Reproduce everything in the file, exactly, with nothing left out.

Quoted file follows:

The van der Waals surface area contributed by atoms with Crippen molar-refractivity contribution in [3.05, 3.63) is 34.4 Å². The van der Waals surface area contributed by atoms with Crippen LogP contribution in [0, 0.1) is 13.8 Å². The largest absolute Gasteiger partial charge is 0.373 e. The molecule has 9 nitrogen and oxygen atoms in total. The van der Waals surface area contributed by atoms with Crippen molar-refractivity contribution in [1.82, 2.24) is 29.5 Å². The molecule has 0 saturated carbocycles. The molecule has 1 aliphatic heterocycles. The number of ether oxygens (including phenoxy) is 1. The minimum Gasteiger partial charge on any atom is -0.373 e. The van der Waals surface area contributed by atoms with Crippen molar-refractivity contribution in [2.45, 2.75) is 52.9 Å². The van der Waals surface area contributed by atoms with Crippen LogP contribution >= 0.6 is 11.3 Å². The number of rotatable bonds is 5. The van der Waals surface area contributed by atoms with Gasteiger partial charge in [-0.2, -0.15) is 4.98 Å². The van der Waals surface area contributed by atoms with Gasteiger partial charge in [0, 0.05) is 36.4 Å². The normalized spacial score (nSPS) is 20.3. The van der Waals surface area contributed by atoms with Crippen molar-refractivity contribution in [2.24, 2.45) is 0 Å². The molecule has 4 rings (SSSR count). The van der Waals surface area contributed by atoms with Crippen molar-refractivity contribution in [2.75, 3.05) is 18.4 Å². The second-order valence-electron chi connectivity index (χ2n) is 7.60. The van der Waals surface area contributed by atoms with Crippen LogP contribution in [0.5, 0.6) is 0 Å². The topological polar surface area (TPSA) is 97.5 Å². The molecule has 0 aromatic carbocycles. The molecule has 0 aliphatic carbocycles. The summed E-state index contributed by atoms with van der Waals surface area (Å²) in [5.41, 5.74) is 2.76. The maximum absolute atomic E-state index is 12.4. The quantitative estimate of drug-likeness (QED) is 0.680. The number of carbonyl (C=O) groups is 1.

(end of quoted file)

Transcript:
The van der Waals surface area contributed by atoms with Crippen molar-refractivity contribution in [3.05, 3.63) is 34.4 Å². The van der Waals surface area contributed by atoms with Crippen LogP contribution in [0, 0.1) is 13.8 Å². The largest absolute Gasteiger partial charge is 0.373 e. The molecule has 9 nitrogen and oxygen atoms in total. The van der Waals surface area contributed by atoms with Crippen molar-refractivity contribution in [1.82, 2.24) is 29.5 Å². The molecule has 0 saturated carbocycles. The molecule has 1 aliphatic heterocycles. The number of ether oxygens (including phenoxy) is 1. The minimum Gasteiger partial charge on any atom is -0.373 e. The van der Waals surface area contributed by atoms with Crippen molar-refractivity contribution in [2.45, 2.75) is 52.9 Å². The van der Waals surface area contributed by atoms with Crippen LogP contribution >= 0.6 is 11.3 Å². The number of rotatable bonds is 5. The van der Waals surface area contributed by atoms with Gasteiger partial charge in [-0.2, -0.15) is 4.98 Å². The van der Waals surface area contributed by atoms with Gasteiger partial charge in [0, 0.05) is 36.4 Å². The normalized spacial score (nSPS) is 20.3. The van der Waals surface area contributed by atoms with Crippen molar-refractivity contribution in [2.24, 2.45) is 0 Å². The molecule has 4 rings (SSSR count). The van der Waals surface area contributed by atoms with Crippen molar-refractivity contribution in [2.75, 3.05) is 18.4 Å². The second-order valence-electron chi connectivity index (χ2n) is 7.60. The van der Waals surface area contributed by atoms with Crippen LogP contribution in [0.5, 0.6) is 0 Å². The topological polar surface area (TPSA) is 97.5 Å². The molecule has 0 aromatic carbocycles. The molecule has 0 aliphatic carbocycles. The summed E-state index contributed by atoms with van der Waals surface area (Å²) in [5.41, 5.74) is 2.76. The maximum absolute atomic E-state index is 12.4. The quantitative estimate of drug-likeness (QED) is 0.680. The number of carbonyl (C=O) groups is 1.